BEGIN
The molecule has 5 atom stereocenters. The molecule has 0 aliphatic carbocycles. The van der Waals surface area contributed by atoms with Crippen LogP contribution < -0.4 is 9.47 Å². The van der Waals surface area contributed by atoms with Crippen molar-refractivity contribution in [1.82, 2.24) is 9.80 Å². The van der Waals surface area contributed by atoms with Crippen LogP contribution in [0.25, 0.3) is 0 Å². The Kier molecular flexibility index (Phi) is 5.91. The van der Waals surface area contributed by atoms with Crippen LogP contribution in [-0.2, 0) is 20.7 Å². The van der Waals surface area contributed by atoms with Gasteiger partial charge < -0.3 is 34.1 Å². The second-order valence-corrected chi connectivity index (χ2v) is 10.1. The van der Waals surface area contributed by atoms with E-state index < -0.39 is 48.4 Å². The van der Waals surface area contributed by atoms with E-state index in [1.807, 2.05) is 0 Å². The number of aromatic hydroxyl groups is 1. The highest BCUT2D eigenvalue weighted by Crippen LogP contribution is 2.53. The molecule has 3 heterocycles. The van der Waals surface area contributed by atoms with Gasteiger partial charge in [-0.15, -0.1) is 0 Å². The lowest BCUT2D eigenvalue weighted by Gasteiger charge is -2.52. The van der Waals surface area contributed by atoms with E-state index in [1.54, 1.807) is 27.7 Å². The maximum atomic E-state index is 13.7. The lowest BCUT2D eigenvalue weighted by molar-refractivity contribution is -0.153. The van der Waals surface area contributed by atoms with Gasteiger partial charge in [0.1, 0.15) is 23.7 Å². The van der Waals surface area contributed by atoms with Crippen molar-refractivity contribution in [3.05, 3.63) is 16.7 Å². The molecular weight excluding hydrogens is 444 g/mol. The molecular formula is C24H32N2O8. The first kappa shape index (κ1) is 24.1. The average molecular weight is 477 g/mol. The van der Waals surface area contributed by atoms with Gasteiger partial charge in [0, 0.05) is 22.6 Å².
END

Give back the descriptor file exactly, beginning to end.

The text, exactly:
The molecule has 5 atom stereocenters. The molecule has 0 aliphatic carbocycles. The van der Waals surface area contributed by atoms with Crippen LogP contribution < -0.4 is 9.47 Å². The van der Waals surface area contributed by atoms with Crippen molar-refractivity contribution in [1.82, 2.24) is 9.80 Å². The van der Waals surface area contributed by atoms with Crippen LogP contribution in [0.25, 0.3) is 0 Å². The Kier molecular flexibility index (Phi) is 5.91. The van der Waals surface area contributed by atoms with Crippen LogP contribution in [-0.2, 0) is 20.7 Å². The van der Waals surface area contributed by atoms with Gasteiger partial charge < -0.3 is 34.1 Å². The second-order valence-corrected chi connectivity index (χ2v) is 10.1. The van der Waals surface area contributed by atoms with E-state index < -0.39 is 48.4 Å². The van der Waals surface area contributed by atoms with E-state index in [1.807, 2.05) is 0 Å². The number of aromatic hydroxyl groups is 1. The highest BCUT2D eigenvalue weighted by Crippen LogP contribution is 2.53. The molecule has 3 heterocycles. The van der Waals surface area contributed by atoms with Gasteiger partial charge in [-0.15, -0.1) is 0 Å². The lowest BCUT2D eigenvalue weighted by Gasteiger charge is -2.52. The van der Waals surface area contributed by atoms with E-state index in [1.54, 1.807) is 27.7 Å². The maximum atomic E-state index is 13.7. The lowest BCUT2D eigenvalue weighted by molar-refractivity contribution is -0.153. The van der Waals surface area contributed by atoms with Gasteiger partial charge in [0.1, 0.15) is 23.7 Å². The van der Waals surface area contributed by atoms with Crippen molar-refractivity contribution in [3.05, 3.63) is 16.7 Å². The molecular weight excluding hydrogens is 444 g/mol. The molecular formula is C24H32N2O8. The first kappa shape index (κ1) is 24.1. The average molecular weight is 477 g/mol. The van der Waals surface area contributed by atoms with Gasteiger partial charge in [0, 0.05) is 22.6 Å².